by Kirk Wallace
Kirk Wallace, BoneHaüs | Freelance Illustrator & Graphic Designer, Boston Massachusetts
Cmrcl. Illustration / Design studio of Kirk! Wallace & Sküllboy

New York City: Biggie Fan Art

My reaction piece for a visit to New York, as well as an homage to Brooklyn art and culture.


MFA Reaction: Biggie Smalls / NYC


Part of my MFA in Illustration reaction series. A few times a year, we have travel periods full of exploring the illustration world and culture around the United States. As a response to New York City, I decided to base my piece around a night out in Bed Stuy, Brooklyn.

I was walking with a friend and my brother on a warm evening, just after dark, but still a busy time. People walking, getting their shopping done, some hanging out listening to music, etc. Nothing out of the ordinary for the neighborhood when I saw this art installment of a Mercedes with "THANKS" painted on it, with a boombox atop. I was charmed by its humbling affects and took a photo, maybe to be used later as reference. Moments later, I stumbled upon the wonderful and famous mural of Biggie. The two together felt serendipitous. I had this warming sensation that community was around. Despite the distancing from the culture that's occurred from economic division and gentrification, it felt like this area was really embodying the culture of art of all types.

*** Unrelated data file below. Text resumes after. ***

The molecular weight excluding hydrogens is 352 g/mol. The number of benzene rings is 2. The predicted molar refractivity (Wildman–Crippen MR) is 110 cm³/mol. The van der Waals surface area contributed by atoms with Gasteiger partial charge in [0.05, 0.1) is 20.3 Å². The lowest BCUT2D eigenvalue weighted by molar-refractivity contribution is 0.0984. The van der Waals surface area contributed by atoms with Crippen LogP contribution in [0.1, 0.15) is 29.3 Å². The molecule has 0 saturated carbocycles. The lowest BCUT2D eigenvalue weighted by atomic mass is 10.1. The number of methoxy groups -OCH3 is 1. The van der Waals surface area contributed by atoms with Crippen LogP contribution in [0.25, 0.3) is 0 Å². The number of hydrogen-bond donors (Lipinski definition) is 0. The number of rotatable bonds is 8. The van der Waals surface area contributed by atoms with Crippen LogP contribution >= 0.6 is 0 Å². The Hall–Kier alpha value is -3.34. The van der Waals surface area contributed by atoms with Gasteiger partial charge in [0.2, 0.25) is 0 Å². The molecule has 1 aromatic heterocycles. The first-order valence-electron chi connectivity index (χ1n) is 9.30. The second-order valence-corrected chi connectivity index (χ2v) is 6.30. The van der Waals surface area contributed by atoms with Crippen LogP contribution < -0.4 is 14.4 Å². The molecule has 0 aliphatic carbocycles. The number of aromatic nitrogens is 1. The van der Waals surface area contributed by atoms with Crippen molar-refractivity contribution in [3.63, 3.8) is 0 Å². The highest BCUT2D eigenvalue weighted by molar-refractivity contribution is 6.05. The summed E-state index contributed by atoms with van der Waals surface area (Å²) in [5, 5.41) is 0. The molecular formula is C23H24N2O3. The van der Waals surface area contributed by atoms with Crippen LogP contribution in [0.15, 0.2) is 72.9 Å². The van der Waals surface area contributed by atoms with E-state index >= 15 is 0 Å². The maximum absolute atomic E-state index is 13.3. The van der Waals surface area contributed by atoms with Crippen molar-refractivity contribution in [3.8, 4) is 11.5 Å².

I started thinking, "Thanks".. that's nice. Thanks to Biggie, sure. But even more, thanks to New York for what you've done for art. Thanks to Spike Lee for film and one of the most influential movies, "Do the Right thing". Thanks to Basquiat though not New York born, certainly not a stranger to the area. 

Combining references from all, and a twist on the photo we see of Biggie so often, this is my thanks to New York for cultivating the art and culture that makes it so wonderful. 


While working on this, I found it interesting to learn that the mural that inspired me was in talks of being torn down. The building owner wanted to add windows. Fair enough, your building I suppose. This did cause controversy and I was motivated further to help immortalize the piece and what it meant to me through this piece. Happily I discovered later that the building owner had a change of mind and it's still up (far as I know).


Process & Sketches

I spent a lot of time working on simplifying this piece and using that as my personal challenge. Over and over I'd send comps off to friends asking where I could simplify and while that was very unnerving, they'd come back with 'Well what if we got rid of x or y?' and most of the time, removing always helped create the focus where it needed to be.


Once all my shapes are worked out, I try to work in greyscale to get a decent value study. For this in particular, I had some trouble deciding where I want the eye to go first. The goal here was to start at the eye of biggie, and follow his nose downward until it hit's the next highest contrast in value in proximity, which is the chain, pointing down to the secondary point of attention, "Thanks". From there I was hoping you'd be dragged down and around up to the roof gardens through the ladders climbing upward.


Getting Biggie's likeness was of course a tricky task, but luckily borrowing from such a culturally popular image, both in mural and photo form, I was able to play a bit and let things get weird. Knowing when to and when not to lean on certain crutches is a major component to success for me.